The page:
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  1. Default SF to Seattle - I-5 or PCH/101?


    My family will be moving from the SF area to Seattle and am trying to determine whether or not to drive up I-5 or 101 - especially since I will be doing the majority of the driving. While my car is in good shape and I am planning on getting a good tune-up before leaving (brakes have already been worked on), I am not too fond of steep grades - especially in an automatic. There is a chance that I may be renting an RV for the trip due to having an advanced cancer person along and do not know whether a car can or should be towed behind the RV to help economize on expenses.

    I have gotten maps that show the elevations of the various roads and have been playing with Google Earth to get a better idea of what the roads are like but would really appreciate any information.

    Thanks in advance,

  2. #2
    Join Date
    Mar 2005
    Tucson, AZ

    Default Go the Way You Want

    Welcome aboard the RoadTrip America Forums!

    I've driven the PCH, US-101, north out of San Francisco and up to Crescent City, where I used US-199 to cut inland to join I-5. As I recall, I chose this route for many of the same reasons that you are weighing to reach your decision. I definitely wanted to enjoy the scenery of the coastal route, as well as some of the giant redwoods, while not subjecting myself to a lot of heavy mountain driving. While the coastal highway had a number of twists and turns, but not much in the way of grades. I-5 was of course a typical Interstate with minimal curves, climbs and descents. The one stretch that you might find a bit of work is US-199 between Crescent City, CA and Grants Pass, OR. But that bit of highway is only 80 miles, so I wouldn't let it stop me making the trip.

    As far as choosing between making the trip in a car or and RV, have a look at this article for some general considerations as well as checking out other links to RV travel.


  3. #3
    Join Date
    Mar 2005
    Washington state coast/Olympic Peninsula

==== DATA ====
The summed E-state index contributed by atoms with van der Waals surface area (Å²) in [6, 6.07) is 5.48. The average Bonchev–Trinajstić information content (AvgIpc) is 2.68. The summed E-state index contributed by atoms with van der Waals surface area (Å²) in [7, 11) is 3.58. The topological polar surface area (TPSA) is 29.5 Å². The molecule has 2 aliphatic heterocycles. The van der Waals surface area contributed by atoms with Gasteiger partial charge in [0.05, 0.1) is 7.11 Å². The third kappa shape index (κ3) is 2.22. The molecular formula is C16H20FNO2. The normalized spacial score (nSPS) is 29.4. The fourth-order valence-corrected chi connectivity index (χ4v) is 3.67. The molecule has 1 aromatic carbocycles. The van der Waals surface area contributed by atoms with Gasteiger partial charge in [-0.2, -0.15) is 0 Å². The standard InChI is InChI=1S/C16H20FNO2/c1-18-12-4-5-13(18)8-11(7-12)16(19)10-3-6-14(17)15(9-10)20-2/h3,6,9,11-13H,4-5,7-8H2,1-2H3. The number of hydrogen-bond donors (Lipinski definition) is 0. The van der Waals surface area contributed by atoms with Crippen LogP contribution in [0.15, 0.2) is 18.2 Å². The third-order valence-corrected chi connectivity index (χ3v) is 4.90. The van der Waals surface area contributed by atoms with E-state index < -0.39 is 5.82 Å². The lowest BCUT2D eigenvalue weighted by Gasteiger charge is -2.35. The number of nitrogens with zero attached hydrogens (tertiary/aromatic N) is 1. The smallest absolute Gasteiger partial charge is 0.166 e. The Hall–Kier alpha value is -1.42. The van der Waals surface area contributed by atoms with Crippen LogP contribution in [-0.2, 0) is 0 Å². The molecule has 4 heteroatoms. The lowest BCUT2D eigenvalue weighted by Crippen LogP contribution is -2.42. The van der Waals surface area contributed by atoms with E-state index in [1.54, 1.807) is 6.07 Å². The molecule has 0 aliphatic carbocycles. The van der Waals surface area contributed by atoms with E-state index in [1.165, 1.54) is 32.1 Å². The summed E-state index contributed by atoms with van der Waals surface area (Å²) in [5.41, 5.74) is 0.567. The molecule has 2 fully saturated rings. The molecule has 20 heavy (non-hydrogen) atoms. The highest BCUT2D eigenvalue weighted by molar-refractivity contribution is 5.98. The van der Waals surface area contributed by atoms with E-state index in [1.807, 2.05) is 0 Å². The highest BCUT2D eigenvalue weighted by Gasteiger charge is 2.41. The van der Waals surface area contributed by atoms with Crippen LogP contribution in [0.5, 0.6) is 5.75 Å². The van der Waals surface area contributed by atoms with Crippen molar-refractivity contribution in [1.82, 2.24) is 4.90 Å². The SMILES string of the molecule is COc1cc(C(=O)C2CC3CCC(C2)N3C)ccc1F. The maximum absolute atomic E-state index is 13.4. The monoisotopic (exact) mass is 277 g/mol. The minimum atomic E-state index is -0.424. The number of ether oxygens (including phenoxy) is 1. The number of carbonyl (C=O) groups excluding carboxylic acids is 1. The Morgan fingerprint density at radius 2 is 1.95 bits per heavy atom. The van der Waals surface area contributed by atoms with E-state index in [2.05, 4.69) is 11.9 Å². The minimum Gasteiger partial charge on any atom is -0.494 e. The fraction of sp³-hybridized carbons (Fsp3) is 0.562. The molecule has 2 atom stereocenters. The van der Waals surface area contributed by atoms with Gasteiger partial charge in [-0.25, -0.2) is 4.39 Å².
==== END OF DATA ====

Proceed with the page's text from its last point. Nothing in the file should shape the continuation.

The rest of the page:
Default How much time do you have for this trip?

    While you will definitely find the coastal highway to be full of twists, turns, and periodic hills, this shouldn't be enough to pose a problem no matter which vehicle you drive. I have seen huge motorhomes and 5th wheels on the coastal route. As long as you drive at a speed that you're comfortable driving and that suits the vehicle you're driving, you should be fine.

    To me, what can make or break this trip would be the time you have to do it in. If you are in a rush, the coastal drive might be frustrating. Especially if you are driving an RV. There is no way you can safely rush this drive.

    I would estimate that you would need 3 days to safely drive the coastal route in an RV. And this wouldn't leave you much time for stops to sight-see. You can do it in 2 days in a car without time to sight-see. Of course, why do the drive at all if you can't stop to enjoy the sights? So, if you don't have at least 4 days, preferably more, I would take I-5.

    And, of course, having a person with health issues along might cause some unplanned stops as well. So I think you have to consider that in your planning as well. Should a medical emergency arise, it will take longer to get your loved one to a more major medical facility if you take the coastal route.

    The Oregon Coast is only about 4 hours from Seattle. You could easily explore that area on a long weekends once you have moved to Seattle.

    Of course, if you haven't explored the northern California Coast while you've been living in the SF area, you might take AZBuck's recommendation and just do that leg on this trip and then head inland to I-5. Then explore Oregon later while living in Seattle.

    I actually find the I-5 route through Oregon quite pretty. It's a nice drive. I especially like how the trees change as you travel along this route. As you go north, you will see less-and-less deciduous trees and increasing numbers of evergreens. I like watching the changing scenery.

    Hope this helps a bit and doesn't just muddy the issue for you.

  4. Default If the issue is hilly terrain..

    Going up I-5 north, the primary hills you will go over are between Redding and Ashland. Going north, its not bad. The biggest grade is actually going down hill coming into the Ashland area. The grade going up hill is pretty gradual and the turns are pretty gentle -- plus you've got at least 2 lanes per side (and 3 or more on hilly sections going uphill). It'd doable in a long day from SF to Seattle -- but a long day. Two days would be quite reasonable.

    101/1 going north will be a narrower, more curvy road. The grades will be less overall (since you're not going over the range of mountains), but the road will be narrower with tighter turns. It will also take you (my estimate) around 3 days to get to Seattle -- 1 day to the Redwoods/ Crescent City area, 1 day to around mid Oregon Coast, and one last day to get to Seattle. You can save a little time by cutting inland north of Astoria instead of going around the Olympic Pennisula.

    You can cut inland at Crescent City on 199 back to I-5, but that is a narrow 2 land twisty road through the mountains. No really big grades, but 2 lanes and twisty.

    So.. how long do you want to take? And how comfortable are you driving on twisty roads?

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